Customers of SpectroCoin can now deposit and withdraw funds through localized bank transfers in Austria, Belarus, Belgium, Brazil, Bulgaria, Canada, Columbia, Costa Rica, Czech Republic, Denmark, Estonia, Germany , Georgia, Latvia, Lithuania, Netherlands, Nicaragua, Norway, Romania, Pana, Peru, Poland, Slovakia, Span, Sweden and the United Kingdom.
Residents in these countries can make cash deposits at a post office or electronic money transfer. They can also use international wire transfers or utilize the SEPA payment network to control their bitcoin banking.
“In some countries, they don’t need it much, but in Russia, Kazakhstan, Kyrgyzstan, Belarus, Armenia and lots and lots of countries, it’s a very useful service because there are lots of unbanked people there, and banking infrastructure is not so developed as, say, in Europe. So a person can get funds very easy. He can actually use bitcoin as a remittance.”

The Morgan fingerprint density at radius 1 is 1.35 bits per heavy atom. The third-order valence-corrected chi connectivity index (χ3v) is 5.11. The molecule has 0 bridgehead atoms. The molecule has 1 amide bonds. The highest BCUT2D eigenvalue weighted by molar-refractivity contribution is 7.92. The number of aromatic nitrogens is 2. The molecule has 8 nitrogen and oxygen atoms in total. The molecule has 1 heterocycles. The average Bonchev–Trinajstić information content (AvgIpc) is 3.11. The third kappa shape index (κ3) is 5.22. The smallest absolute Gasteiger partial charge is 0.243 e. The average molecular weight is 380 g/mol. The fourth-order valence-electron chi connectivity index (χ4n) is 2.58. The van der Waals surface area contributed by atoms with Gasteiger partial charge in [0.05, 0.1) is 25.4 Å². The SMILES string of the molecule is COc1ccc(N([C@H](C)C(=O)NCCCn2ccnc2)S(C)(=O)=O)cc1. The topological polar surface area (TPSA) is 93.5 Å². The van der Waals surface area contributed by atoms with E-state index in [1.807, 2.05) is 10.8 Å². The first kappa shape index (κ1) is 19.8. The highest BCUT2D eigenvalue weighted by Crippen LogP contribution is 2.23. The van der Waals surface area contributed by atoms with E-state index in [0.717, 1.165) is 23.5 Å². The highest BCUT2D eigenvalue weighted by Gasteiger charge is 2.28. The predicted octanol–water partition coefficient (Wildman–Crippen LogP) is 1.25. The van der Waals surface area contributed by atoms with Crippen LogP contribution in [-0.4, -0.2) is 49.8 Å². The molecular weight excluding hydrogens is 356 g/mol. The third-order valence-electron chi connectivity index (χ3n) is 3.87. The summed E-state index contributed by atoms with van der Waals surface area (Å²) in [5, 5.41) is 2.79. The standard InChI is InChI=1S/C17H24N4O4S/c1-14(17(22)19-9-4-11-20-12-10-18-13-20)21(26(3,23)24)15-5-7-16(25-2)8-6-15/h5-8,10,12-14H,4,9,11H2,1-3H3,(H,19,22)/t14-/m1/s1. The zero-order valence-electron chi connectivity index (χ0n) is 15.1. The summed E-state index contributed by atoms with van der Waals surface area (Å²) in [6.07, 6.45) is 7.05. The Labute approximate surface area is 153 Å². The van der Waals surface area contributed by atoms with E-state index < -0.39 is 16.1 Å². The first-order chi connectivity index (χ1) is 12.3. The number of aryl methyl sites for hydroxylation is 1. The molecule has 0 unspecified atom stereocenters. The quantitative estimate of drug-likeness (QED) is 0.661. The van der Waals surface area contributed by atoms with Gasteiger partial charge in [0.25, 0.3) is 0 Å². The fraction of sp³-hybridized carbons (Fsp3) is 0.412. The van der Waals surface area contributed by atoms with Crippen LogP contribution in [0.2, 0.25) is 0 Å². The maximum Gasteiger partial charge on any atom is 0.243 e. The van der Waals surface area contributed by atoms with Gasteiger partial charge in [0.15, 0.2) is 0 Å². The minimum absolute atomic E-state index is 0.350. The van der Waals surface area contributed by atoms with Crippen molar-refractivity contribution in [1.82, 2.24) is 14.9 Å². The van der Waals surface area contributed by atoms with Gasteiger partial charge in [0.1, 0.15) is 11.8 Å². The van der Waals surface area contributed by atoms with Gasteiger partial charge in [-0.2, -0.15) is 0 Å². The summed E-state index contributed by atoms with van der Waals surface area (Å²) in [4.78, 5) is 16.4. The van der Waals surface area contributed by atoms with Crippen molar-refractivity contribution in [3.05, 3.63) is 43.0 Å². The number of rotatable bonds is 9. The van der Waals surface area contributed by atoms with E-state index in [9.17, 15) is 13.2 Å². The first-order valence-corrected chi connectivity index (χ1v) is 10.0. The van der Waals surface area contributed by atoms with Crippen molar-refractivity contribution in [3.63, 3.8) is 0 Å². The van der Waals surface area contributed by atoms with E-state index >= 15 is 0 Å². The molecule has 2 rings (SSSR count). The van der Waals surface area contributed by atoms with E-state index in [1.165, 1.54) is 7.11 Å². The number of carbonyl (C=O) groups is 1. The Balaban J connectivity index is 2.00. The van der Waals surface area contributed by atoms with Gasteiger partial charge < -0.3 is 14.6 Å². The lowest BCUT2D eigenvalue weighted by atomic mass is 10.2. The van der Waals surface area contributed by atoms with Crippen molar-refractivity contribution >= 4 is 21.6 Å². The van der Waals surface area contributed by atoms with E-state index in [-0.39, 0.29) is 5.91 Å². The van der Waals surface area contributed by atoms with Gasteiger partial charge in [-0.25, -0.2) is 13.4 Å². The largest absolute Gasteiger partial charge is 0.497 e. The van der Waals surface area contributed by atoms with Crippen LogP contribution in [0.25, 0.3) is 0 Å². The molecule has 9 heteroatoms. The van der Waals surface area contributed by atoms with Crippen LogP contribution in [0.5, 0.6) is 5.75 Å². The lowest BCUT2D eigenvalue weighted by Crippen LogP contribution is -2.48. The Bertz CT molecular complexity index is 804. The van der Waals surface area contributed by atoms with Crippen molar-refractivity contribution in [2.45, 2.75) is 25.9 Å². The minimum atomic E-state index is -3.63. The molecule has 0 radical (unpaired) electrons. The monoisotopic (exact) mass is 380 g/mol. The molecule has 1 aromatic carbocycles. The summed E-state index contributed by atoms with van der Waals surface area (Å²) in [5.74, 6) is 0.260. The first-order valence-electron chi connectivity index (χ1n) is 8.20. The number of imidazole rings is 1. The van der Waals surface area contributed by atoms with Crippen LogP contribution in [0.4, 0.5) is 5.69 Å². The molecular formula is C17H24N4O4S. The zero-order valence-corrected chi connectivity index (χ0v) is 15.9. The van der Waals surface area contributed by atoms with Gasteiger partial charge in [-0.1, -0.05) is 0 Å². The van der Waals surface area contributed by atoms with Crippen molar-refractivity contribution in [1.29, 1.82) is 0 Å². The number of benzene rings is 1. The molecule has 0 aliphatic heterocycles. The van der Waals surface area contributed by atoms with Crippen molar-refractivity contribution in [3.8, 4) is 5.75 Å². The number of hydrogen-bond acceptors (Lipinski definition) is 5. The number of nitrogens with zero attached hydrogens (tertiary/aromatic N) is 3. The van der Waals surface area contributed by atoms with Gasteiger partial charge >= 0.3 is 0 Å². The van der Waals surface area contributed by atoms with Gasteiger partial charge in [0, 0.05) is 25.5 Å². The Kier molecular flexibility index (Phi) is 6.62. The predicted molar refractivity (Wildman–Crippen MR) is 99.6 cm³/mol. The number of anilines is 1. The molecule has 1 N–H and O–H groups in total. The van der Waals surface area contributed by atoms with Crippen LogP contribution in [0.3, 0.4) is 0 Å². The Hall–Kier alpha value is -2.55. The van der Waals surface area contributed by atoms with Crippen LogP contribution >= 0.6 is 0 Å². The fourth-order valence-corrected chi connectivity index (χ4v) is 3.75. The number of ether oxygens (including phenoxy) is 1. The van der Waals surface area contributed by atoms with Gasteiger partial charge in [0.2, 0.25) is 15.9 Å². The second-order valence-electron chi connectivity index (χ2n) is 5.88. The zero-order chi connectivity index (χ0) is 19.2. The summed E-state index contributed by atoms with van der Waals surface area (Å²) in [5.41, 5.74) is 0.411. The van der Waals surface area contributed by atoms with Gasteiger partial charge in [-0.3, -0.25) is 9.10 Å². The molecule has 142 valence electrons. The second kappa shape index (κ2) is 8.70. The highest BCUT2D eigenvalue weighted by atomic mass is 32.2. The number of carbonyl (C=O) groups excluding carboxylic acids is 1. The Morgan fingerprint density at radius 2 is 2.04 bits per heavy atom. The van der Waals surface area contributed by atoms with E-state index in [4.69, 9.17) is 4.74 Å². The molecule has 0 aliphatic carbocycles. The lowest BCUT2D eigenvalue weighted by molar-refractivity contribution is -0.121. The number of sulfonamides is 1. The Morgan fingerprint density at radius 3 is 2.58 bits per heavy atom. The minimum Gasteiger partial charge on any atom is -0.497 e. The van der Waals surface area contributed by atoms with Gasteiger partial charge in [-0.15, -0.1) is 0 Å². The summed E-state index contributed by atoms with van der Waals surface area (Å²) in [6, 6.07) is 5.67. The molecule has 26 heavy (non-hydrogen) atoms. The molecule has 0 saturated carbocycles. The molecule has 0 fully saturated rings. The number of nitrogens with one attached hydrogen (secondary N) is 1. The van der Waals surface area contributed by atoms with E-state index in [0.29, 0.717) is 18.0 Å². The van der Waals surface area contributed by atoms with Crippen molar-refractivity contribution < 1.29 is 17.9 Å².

CoinDesk also reported that the SpectroCoin CEO Vytautas Karalevičius compared the company’s service to traditional remittance offerings, saying that his company’s core focus is to extending services to the underbanked.
SpectroCoin also offers a bitcoin digital wallet and exchange as well as merchant services. All users of the user’s accounts hold protection by two-factor authentication, a rising industry standard across the globe.
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Images from SpectroCoin and Shutterstock.
Last modified (UTC): November 21, 2014 01:29